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Twins have team-wide commitment to charity

Mauer, Gibson, Perkins among players dedicated to community involvement
MLB.com @RhettBollinger

MINNEAPOLIS -- The Twins make a strong effort to give back to the community every year, and 2017 was no different, as Minnesota led several successful charity initiatives, especially through the Twins Community Fund.

The Twins Community Fund, celebrating its 26th year, aims to assist in providing resources for children to play baseball and softball, such as renovated fields, new equipment, grants for coaches and clinics put on by current and former Twins players.

MINNEAPOLIS -- The Twins make a strong effort to give back to the community every year, and 2017 was no different, as Minnesota led several successful charity initiatives, especially through the Twins Community Fund.

The Twins Community Fund, celebrating its 26th year, aims to assist in providing resources for children to play baseball and softball, such as renovated fields, new equipment, grants for coaches and clinics put on by current and former Twins players.

One of the biggest charity initiatives of the season came during their annual Hope Week, which was held from May 15-21. Several players took part, including Byron Buxton, Joe Mauer, Chris Gimenez, Glen Perkins and Brian Dozier.

Mauer was one of several players to visit to Gillette Children's Specialty Healthcare that week. Mauer's wife, Maddie, previously worked at the health care center, and the couple created the "Mauer and Friends Kids Classic," which was held for a second straight year at Target Field in June to support Gillette Children's Hospital.

The event drew NHL players such as Zach Parise, Ryan McDonagh and Paul Martin, NFL players such as Kyle Rudolph, Michael Floyd and Chad Greenway as well as some of Mauer's former teammates, including Justin Morneau and Corey Koskie. For his efforts, Mauer was named the club's nominee for the Roberto Clemente Award for his charity efforts for the second straight season.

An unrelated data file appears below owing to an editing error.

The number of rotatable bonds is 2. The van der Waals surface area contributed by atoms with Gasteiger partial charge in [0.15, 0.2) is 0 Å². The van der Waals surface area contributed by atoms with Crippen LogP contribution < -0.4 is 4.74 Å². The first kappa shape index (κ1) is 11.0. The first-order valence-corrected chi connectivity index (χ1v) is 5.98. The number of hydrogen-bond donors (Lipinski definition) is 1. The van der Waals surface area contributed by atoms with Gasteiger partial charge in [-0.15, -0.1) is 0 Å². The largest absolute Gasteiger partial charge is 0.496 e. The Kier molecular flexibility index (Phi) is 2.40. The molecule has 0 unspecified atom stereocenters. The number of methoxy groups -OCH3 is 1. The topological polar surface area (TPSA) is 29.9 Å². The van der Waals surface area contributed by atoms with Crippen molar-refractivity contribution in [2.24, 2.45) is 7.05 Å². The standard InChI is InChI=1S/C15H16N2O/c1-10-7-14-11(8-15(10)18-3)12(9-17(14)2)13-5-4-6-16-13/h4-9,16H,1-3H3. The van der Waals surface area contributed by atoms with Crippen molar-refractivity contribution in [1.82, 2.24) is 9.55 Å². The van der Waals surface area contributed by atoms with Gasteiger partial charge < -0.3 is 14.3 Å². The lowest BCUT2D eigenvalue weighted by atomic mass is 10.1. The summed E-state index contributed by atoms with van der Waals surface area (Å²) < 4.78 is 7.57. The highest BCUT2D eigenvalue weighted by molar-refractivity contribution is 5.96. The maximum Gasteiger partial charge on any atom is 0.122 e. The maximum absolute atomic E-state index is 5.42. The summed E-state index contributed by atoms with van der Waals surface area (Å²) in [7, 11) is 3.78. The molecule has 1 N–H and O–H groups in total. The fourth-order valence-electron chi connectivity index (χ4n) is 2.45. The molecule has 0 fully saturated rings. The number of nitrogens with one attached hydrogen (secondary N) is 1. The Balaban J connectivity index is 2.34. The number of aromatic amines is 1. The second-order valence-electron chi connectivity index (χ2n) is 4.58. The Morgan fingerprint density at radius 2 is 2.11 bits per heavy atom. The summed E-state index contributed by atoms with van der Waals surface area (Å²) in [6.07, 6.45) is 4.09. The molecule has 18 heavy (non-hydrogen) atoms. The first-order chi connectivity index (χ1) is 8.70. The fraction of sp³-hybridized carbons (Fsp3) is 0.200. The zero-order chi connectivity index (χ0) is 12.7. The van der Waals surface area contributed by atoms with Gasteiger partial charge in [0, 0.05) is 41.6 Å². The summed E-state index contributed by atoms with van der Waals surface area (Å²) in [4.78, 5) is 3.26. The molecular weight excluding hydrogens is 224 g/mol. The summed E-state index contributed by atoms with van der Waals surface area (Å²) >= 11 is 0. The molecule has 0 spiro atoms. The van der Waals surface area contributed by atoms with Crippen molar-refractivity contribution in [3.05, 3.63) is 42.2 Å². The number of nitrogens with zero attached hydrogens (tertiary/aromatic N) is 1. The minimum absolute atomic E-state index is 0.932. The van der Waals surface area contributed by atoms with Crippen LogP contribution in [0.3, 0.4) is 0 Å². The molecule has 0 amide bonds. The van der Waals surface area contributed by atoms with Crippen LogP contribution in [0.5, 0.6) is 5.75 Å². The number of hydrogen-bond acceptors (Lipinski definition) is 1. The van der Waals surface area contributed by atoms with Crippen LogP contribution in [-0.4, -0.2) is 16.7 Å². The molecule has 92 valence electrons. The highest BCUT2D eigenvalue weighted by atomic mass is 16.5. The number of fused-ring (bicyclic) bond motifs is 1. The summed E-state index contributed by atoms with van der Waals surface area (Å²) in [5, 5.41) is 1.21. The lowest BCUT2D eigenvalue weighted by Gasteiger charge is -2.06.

"That's a very significant award and honor in our game," Twins manager Paul Molitor said in early September. "For someone to receive that is symbolic of a man, more than a player, who goes above and beyond and tries to serve in various capacities. To be recognized for the things he does is not what Joe wants, but it's very fitting that he's our candidate this year."

Molitor, who lives in Minnesota during the offseason, also stays active in the community once the season ends, supporting charities such as the Salvation Army, Starkey Hearing Foundation, Camp Heartland and Friends of St. Paul Baseball.

Perkins, a Minnesota native like Mauer and Molitor, hosted his annual fishing event as part of Hope Week and also hosted the sixth annual Fifteen's 5K race on Aug. 6 to raise money for mental health with the proceeds going to the PrairieCare Child & Family Fund.

Tweet from @Twins: .@glenperkins hosted today's #MNTwins Hope Week event at Lake Harriet. Players (& T.C.) taught fishing skills to youth from @HopeKidsMN! 🎣 pic.twitter.com/DsYEFYAjGl

Right-hander Kyle Gibson is also one of the most active players in the community, and he was named the winner of the team's Carl R. Pohlad Community Service Award. Gibson, who will be honored at the Diamond Awards in January, created a fantasy football league called "Big League Impact Minnesota" that pits sponsors and celebrities against each other to raise money for charity. He has generated more than $40,000 for the Twins Community Fund and other charities in both Minnesota and Florida. Gibson also established a community ticket program that provides Twins tickets to Christian and inner-city youth groups.

Twins players, led by Dozier, also raised more than $50,000 for Hurricane Harvey victims in Houston, while the Twins partnered with the Red Sox to donate $200,000 to Hurricane Irma relief efforts in Southwest Florida. The Twins also had several Puerto Ricans on their roster, including Jose Berrios, Eddie Rosario and Kennys Vargas, and worked with La Coalición de Boricuas en Minnesota to assist in relief for victims of Hurricane Maria in Puerto Rico.

With the holiday season fast approaching, the Twins will ramp up their efforts, especially among those in the front office. The team will host its annual Twins Holiday Week of Giving, which is similar to Hope Week with different charity events each day. The event has helped organizations in the past such as the Kids in Need Foundation, the Humane Society, The Food Group, Cookie Cart and the Harbor Light Center.

It all leads up to TwinsFest, the Diamond Awards and the Twins Winter Caravan throughout the Upper Midwest in January. TwinsFest remains the largest fundraising arm of the Twins Community Fund.

Rhett Bollinger has covered the Twins for MLB.com since 2011. Follow him on Twitter @RhettBollinger and Facebook.

This story was not subject to the approval of Major League Baseball or its clubs.

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